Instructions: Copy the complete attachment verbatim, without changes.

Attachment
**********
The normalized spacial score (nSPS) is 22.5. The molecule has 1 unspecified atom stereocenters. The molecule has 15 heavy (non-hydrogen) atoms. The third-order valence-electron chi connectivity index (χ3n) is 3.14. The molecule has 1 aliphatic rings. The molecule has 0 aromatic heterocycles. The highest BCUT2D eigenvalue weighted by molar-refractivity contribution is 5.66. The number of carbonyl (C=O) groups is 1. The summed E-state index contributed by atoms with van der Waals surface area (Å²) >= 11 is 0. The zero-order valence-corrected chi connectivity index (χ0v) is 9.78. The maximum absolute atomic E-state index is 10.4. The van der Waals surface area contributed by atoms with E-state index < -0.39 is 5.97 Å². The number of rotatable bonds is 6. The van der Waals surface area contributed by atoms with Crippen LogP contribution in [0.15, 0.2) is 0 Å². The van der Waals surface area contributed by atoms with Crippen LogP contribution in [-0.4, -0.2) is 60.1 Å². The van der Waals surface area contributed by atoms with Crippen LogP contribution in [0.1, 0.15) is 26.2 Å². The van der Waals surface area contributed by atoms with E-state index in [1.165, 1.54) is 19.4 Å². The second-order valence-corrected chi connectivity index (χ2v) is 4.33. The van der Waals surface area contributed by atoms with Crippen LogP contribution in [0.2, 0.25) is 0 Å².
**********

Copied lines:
The normalized spacial score (nSPS) is 22.5. The molecule has 1 unspecified atom stereocenters. The molecule has 15 heavy (non-hydrogen) atoms. The third-order valence-electron chi connectivity index (χ3n) is 3.14. The molecule has 1 aliphatic rings. The molecule has 0 aromatic heterocycles. The highest BCUT2D eigenvalue weighted by molar-refractivity contribution is 5.66. The number of carbonyl (C=O) groups is 1. The summed E-state index contributed by atoms with van der Waals surface area (Å²) >= 11 is 0. The zero-order valence-corrected chi connectivity index (χ0v) is 9.78. The maximum absolute atomic E-state index is 10.4. The van der Waals surface area contributed by atoms with E-state index < -0.39 is 5.97 Å². The number of rotatable bonds is 6. The van der Waals surface area contributed by atoms with Crippen LogP contribution in [0.15, 0.2) is 0 Å². The van der Waals surface area contributed by atoms with Crippen LogP contribution in [-0.4, -0.2) is 60.1 Å². The van der Waals surface area contributed by atoms with Crippen LogP contribution in [0.1, 0.15) is 26.2 Å². The van der Waals surface area contributed by atoms with E-state index in [1.165, 1.54) is 19.4 Å². The second-order valence-corrected chi connectivity index (χ2v) is 4.33. The van der Waals surface area contributed by atoms with Crippen LogP contribution in [0.2, 0.25) is 0 Å².